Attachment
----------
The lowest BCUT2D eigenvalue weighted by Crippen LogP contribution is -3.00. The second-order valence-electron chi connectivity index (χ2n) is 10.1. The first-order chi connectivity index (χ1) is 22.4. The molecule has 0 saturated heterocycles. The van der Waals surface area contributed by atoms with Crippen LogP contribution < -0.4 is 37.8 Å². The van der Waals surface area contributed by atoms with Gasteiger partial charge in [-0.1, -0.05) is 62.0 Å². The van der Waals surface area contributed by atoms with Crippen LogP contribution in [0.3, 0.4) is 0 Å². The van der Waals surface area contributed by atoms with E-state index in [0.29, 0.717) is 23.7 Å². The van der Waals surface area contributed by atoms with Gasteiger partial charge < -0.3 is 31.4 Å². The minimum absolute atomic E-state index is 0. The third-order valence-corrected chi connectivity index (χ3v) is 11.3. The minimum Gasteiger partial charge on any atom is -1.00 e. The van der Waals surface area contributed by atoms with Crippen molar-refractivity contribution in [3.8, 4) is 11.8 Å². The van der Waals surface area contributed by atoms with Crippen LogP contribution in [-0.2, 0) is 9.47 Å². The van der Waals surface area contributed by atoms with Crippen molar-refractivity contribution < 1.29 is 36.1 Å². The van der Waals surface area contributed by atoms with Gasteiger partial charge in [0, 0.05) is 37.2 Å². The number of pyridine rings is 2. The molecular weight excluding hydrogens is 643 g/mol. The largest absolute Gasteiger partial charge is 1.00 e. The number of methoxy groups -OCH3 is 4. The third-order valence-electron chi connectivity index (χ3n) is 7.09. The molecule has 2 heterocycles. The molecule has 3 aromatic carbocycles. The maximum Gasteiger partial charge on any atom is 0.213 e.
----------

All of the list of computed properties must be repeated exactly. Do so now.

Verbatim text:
The lowest BCUT2D eigenvalue weighted by Crippen LogP contribution is -3.00. The second-order valence-electron chi connectivity index (χ2n) is 10.1. The first-order chi connectivity index (χ1) is 22.4. The molecule has 0 saturated heterocycles. The van der Waals surface area contributed by atoms with Crippen LogP contribution < -0.4 is 37.8 Å². The van der Waals surface area contributed by atoms with Gasteiger partial charge in [-0.1, -0.05) is 62.0 Å². The van der Waals surface area contributed by atoms with Crippen LogP contribution in [0.3, 0.4) is 0 Å². The van der Waals surface area contributed by atoms with E-state index in [0.29, 0.717) is 23.7 Å². The van der Waals surface area contributed by atoms with Gasteiger partial charge < -0.3 is 31.4 Å². The minimum absolute atomic E-state index is 0. The third-order valence-corrected chi connectivity index (χ3v) is 11.3. The minimum Gasteiger partial charge on any atom is -1.00 e. The van der Waals surface area contributed by atoms with Crippen molar-refractivity contribution in [3.8, 4) is 11.8 Å². The van der Waals surface area contributed by atoms with Crippen LogP contribution in [-0.2, 0) is 9.47 Å². The van der Waals surface area contributed by atoms with Crippen molar-refractivity contribution < 1.29 is 36.1 Å². The van der Waals surface area contributed by atoms with Gasteiger partial charge in [0, 0.05) is 37.2 Å². The number of pyridine rings is 2. The molecular weight excluding hydrogens is 643 g/mol. The largest absolute Gasteiger partial charge is 1.00 e. The number of methoxy groups -OCH3 is 4. The third-order valence-electron chi connectivity index (χ3n) is 7.09. The molecule has 2 heterocycles. The molecule has 3 aromatic carbocycles. The maximum Gasteiger partial charge on any atom is 0.213 e.